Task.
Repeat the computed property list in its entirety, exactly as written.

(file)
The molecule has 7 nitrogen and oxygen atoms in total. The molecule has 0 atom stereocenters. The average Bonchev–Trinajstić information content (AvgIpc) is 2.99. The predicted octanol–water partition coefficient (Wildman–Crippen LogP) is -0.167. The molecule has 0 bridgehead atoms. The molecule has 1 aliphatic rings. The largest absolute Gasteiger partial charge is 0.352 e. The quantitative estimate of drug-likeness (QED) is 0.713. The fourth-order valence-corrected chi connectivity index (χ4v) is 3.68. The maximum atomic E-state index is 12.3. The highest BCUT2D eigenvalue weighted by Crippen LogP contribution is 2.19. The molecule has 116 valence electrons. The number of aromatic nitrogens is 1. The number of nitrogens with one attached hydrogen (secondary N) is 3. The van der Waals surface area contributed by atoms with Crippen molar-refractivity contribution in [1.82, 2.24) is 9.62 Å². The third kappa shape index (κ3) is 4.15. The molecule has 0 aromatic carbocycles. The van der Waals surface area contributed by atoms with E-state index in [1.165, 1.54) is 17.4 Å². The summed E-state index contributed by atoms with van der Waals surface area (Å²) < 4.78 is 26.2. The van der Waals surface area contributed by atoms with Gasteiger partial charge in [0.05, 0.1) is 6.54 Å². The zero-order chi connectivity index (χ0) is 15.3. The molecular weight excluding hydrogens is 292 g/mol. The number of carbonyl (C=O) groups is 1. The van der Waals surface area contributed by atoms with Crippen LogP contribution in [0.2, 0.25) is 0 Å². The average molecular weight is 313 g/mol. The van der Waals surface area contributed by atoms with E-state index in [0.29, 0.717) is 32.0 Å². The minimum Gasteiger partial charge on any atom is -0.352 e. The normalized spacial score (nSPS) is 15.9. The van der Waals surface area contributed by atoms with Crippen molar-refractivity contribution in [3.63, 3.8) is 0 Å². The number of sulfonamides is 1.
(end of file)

The molecule has 7 nitrogen and oxygen atoms in total. The molecule has 0 atom stereocenters. The average Bonchev–Trinajstić information content (AvgIpc) is 2.99. The predicted octanol–water partition coefficient (Wildman–Crippen LogP) is -0.167. The molecule has 0 bridgehead atoms. The molecule has 1 aliphatic rings. The largest absolute Gasteiger partial charge is 0.352 e. The quantitative estimate of drug-likeness (QED) is 0.713. The fourth-order valence-corrected chi connectivity index (χ4v) is 3.68. The maximum atomic E-state index is 12.3. The highest BCUT2D eigenvalue weighted by Crippen LogP contribution is 2.19. The molecule has 116 valence electrons. The number of aromatic nitrogens is 1. The number of nitrogens with one attached hydrogen (secondary N) is 3. The van der Waals surface area contributed by atoms with Crippen molar-refractivity contribution in [1.82, 2.24) is 9.62 Å². The third kappa shape index (κ3) is 4.15. The molecule has 0 aromatic carbocycles. The van der Waals surface area contributed by atoms with E-state index in [1.165, 1.54) is 17.4 Å². The summed E-state index contributed by atoms with van der Waals surface area (Å²) < 4.78 is 26.2. The van der Waals surface area contributed by atoms with Gasteiger partial charge in [0.05, 0.1) is 6.54 Å². The zero-order chi connectivity index (χ0) is 15.3. The molecular weight excluding hydrogens is 292 g/mol. The number of carbonyl (C=O) groups is 1. The van der Waals surface area contributed by atoms with Crippen LogP contribution in [0.2, 0.25) is 0 Å². The average molecular weight is 313 g/mol. The van der Waals surface area contributed by atoms with E-state index in [0.29, 0.717) is 32.0 Å². The minimum Gasteiger partial charge on any atom is -0.352 e. The normalized spacial score (nSPS) is 15.9. The van der Waals surface area contributed by atoms with Crippen molar-refractivity contribution in [3.63, 3.8) is 0 Å². The number of sulfonamides is 1.